Byron Scott dealt difficult hand

LOS ANGELES -- It was the kind of feel-good moment that has eluded the Los Angeles Lakers for the past couple of seasons. As Byron Scott sat down to be introduced as the Lakers' new head coach, Magic Johnson, Kareem Abdul-Jabbar and Jamaal Wilkes walked out from a side entrance and surprised the assembled media by standing beside their former teammate.

"This is a great day for all the former Lakers as well as Lakers fans all over the world," Johnson said. "We're just excited for what Byron will bring to the table and get back to playing Laker basketball."

As Johnson spoke, Jeanie Buss could be seen looking down on the proceedings from her office, her head peaking over the 10 Larry O'Brien trophies lined against the window.

This was a moment Dr. Jerry Buss had hoped to see before he passed. Johnson said that in 2010, three years before Buss died, Buss told him he would love to see Scott come back to coach the Lakers one day. Scott had led the New Jersey Nets to the NBA Finals twice, won coach of the year honors with the New Orleans Hornets and Buss viewed him as the perfect replacement whenever Phil Jackson left.

"I haven't even told him this yet," Johnson said. "Dr. Buss was going to make Byron the coach when Phil didn't know what he was going to do, but Byron took the Cleveland job, but he took it too early. I called him and said, 'B, you took that job too early! Dr. Buss wanted you to be the coach.'... This is a great day for Dr. Buss, even though he's not here."

The more Johnson and the former Lakers spoke, the more it became apparent that Scott wasn't hired because he was the best coach for the future of the Lakers, but because he was the most popular coach to win back the support of a frustrated fan base that includes former players such as Johnson, who regularly bashed former coach Mike D'Antoni in the media.

"We knew the support in the city would be there," Lakers general manager Mitch Kupchak said when asked about Scott's hiring. "Certainly getting off on a good step is a factor, and we knew that would be the case bringing Byron back to Los Angeles."

After hiring two outsiders with no Lakers ties in Mike Brown and D'Antoni, the Lakers didn't want to make the same mistake again. Neither coach really got a chance to succeed. Brown was in the thankless position of having to replace Jackson, and D'Antoni basically was put in the exact same position when the Lakers passed on bringing back Jackson in favor of hiring D'Antoni during the season. Both coaches were doomed before they even coached a game.

Scott is being placed in the exact same boat.

It might not seem that way now or for the first couple weeks of the season, as his old Lakers teammates come out to support their old teammate and tell stories about the "Showtime" days when they regularly won championships, but it will. The shadow now looming over Scott might not be Jackson, but it's of the unrealistic expectations of living up to the "Showtime" era he played in and is constantly asked about.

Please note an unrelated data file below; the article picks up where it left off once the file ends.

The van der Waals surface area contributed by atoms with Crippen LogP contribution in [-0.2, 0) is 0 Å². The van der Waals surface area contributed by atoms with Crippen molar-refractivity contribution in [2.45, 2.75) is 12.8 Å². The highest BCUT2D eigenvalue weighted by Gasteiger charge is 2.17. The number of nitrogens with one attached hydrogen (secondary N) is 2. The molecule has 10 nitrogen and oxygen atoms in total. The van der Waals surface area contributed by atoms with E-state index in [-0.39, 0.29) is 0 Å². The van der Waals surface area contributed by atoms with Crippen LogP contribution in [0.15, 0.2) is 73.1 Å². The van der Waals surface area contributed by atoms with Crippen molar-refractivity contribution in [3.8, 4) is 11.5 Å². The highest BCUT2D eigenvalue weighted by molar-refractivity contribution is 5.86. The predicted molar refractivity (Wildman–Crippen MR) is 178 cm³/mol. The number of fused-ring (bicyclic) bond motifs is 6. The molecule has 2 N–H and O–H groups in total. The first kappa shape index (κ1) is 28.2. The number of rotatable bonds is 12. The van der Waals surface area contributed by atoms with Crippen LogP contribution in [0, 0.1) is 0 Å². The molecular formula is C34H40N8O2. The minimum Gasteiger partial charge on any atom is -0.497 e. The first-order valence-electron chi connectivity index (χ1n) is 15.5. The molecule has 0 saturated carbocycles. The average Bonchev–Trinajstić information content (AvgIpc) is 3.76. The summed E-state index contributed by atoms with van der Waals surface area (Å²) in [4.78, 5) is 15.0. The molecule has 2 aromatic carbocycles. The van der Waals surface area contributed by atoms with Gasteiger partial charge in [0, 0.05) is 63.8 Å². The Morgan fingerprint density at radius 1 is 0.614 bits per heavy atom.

"I'm going to do everything in my power to make those guys [Johnson, Wilkes and Abdul-Jabbar] proud, to make the Buss family proud and do everything I can to bring this team back to where it should be," Scott said. "This organization is all about championships, period. We don't look at Western Conference finals, Western Conference championships, we look at [NBA] championships."

The championship-or-bust quote drew smiles and head nods from the former Lakers players in attendance and no doubt every Lakers fan listening and watching him from afar, but it's not really based in a reality the Lakers will be in the next season or two.

After going 27-55 last season, the most losses suffered in a season in team history, the Lakers have lost Pau Gasol, Jodie Meeks, Jordan Farmar, Chris Kaman, Kendall Marshall, Kent Bazemore and MarShon Brooks and added Carlos Boozer, Jeremy Lin, Julius Randle, Jordan Clarkson and Ed Davis. They're also hoping that Kobe Bryant, who turns 36 next month, and Steve Nash, who turns 41 during the season, will be able to give them something after being sidelined for much of last season.

Even if everything goes the Lakers' way and they improve last season's record by 14 wins -- a big if -- they're still a .500 team that's on the outside looking in at the playoffs. In a top-heavy West where the Spurs, Thunder, Clippers, Rockets, Blazers, Warriors, Grizzlies, Mavericks and Suns all pushed for 50 wins last season and likely will again this season, not even a 20-win improvement on last season's record would be enough to get the Lakers into the postseason.

This isn't Scott's fault. He has been handed a bad roster, far worse than what Brown and D'Antoni were given, but he is still banging on the same championship drum that his predecessors were forced to play.

Nothing short of championship banners are acceptable for the Lakers, but at some point they will have to accept the reality that those expectations don't fall in line with the team's current roster. Maybe they will one day, and maybe Scott may even be around to see that day. But that day is not today.